Medication adherence problems certainly aren’t limited to people with diabetes, however. Nearly three in four adults fail to take medications as prescribed, according to the Pharmaceutical Research and Manufacturers of America.ii

For older adults, sticking to medication schedules is particularly important: Nearly 90 percent of adults over 65 take at least one prescription medication, and nearly 40 percent take five or more.iii

To facilitate the TIP Challenge, UnitedHealthcare enlisted the help of OutcomesMTM®, a company that works with pharmacies to provide medication therapy management services to their patients. UnitedHealthcare helped OutcomesMTM coordinate directly with pharmacies to conduct outreach to people that could potentially benefit from additional support.

After pharmacists became aware that a person wasn’t picking up his or her medication on time, the next step was to find out why. Some people have memory issues that make it difficult to remember to take their medicine—or to pick up a refill. People with a complicated medication schedule may simply get confused about what they are supposed to take, how much, and when. For still others, the cost of medication might be a financial hardship, leading them to try to "stretch" their medicine by taking it less frequently than prescribed.

Once a pharmacist knows why someone isn’t sticking to his or her medication schedule, the next step is to help him or her find solutions. A pillbox with separate compartments kept in a prominent place can be helpful for people with memory issues, and pharmacists may be able to work with physicians to find lower-cost alternatives for those who can’t afford a particular prescription.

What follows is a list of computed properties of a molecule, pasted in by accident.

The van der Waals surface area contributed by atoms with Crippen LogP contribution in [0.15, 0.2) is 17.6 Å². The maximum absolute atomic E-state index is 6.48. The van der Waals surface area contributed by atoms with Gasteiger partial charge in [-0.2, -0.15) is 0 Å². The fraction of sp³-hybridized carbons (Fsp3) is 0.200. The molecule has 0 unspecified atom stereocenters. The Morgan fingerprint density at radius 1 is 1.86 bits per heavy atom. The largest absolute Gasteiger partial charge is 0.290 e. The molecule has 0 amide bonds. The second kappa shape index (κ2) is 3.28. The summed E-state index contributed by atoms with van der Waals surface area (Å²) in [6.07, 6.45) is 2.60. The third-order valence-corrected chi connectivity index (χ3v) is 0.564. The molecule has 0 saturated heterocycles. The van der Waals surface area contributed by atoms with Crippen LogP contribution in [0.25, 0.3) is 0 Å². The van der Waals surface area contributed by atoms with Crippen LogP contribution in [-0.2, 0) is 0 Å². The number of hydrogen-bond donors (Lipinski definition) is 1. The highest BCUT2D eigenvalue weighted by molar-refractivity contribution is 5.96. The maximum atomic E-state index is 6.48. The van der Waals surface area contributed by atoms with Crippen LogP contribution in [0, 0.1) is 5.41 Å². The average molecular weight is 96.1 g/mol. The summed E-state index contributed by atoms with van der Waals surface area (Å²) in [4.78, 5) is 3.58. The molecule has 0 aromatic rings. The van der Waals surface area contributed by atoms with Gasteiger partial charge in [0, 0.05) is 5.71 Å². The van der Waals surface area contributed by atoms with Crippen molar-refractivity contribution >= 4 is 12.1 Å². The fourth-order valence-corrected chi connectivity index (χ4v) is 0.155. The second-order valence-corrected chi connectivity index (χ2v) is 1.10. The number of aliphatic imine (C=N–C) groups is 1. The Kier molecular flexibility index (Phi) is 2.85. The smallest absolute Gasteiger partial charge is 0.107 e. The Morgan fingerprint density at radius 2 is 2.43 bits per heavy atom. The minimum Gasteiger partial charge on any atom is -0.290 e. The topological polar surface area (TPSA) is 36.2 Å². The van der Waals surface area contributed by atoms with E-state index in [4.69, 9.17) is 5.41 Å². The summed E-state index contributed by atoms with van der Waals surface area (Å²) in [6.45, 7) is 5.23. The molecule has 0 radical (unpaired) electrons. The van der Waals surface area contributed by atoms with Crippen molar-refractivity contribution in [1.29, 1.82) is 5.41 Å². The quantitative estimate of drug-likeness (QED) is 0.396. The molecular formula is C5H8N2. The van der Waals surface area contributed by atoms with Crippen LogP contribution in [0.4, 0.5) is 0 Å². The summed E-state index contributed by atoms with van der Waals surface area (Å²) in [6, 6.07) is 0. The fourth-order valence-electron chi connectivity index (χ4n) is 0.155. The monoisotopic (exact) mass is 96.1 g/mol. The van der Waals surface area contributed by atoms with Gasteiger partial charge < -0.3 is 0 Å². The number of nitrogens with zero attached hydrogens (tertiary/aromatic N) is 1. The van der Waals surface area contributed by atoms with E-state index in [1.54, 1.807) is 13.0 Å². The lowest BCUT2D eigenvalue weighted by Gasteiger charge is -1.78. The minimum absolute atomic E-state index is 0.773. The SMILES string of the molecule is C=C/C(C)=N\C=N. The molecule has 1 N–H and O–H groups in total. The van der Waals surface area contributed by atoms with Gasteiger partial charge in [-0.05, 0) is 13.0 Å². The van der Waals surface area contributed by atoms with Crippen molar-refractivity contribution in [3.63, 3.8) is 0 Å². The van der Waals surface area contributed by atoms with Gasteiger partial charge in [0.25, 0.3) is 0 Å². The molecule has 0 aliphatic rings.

But one of the easiest solutions for some people is simply to reduce the number of times each year that they have to think about refilling their prescriptions. As part of the TIP Challenge, pharmacies connected with customers to help remind them to pick up their refills on time and also to consider switching from a 30-day supply of medication to a 90-day supply.

There’s no easy formula to help every person live a healthier life. But when someone isn’t taking his or her medications as prescribed, it may negatively impact his or her health. A phone call at the right time—before problems start—sometimes makes all the difference. 

i Blackburn, D.F., Swidrovich, J., Lemstra, M. (2013). Non-adherence in type 2 diabetes: practical considerations for interpreting the literature. Journal of Patient Preference and Adherence. 7:183-189. doi:  10.2147/PPA.S30613Opens a new window

ii Improving Prescription Medicine Adherence is Key to Better Health Care, PhRMA, January 2011 a new window

iii Health, United States, 2015, with Special Feature on Racial and Ethnic Disparities. Table 79: “Prescription drug use in the past 30 days by sex, race and Hispanic origin, and age: United States, selected years 1988-1994 through 2009-2012.” U.S. Centers for Disease Control and Prevention and the National Center for Health Statistics a new window

All other statistics in this release can be attributed to UnitedHealthcare Internal Data, 2016.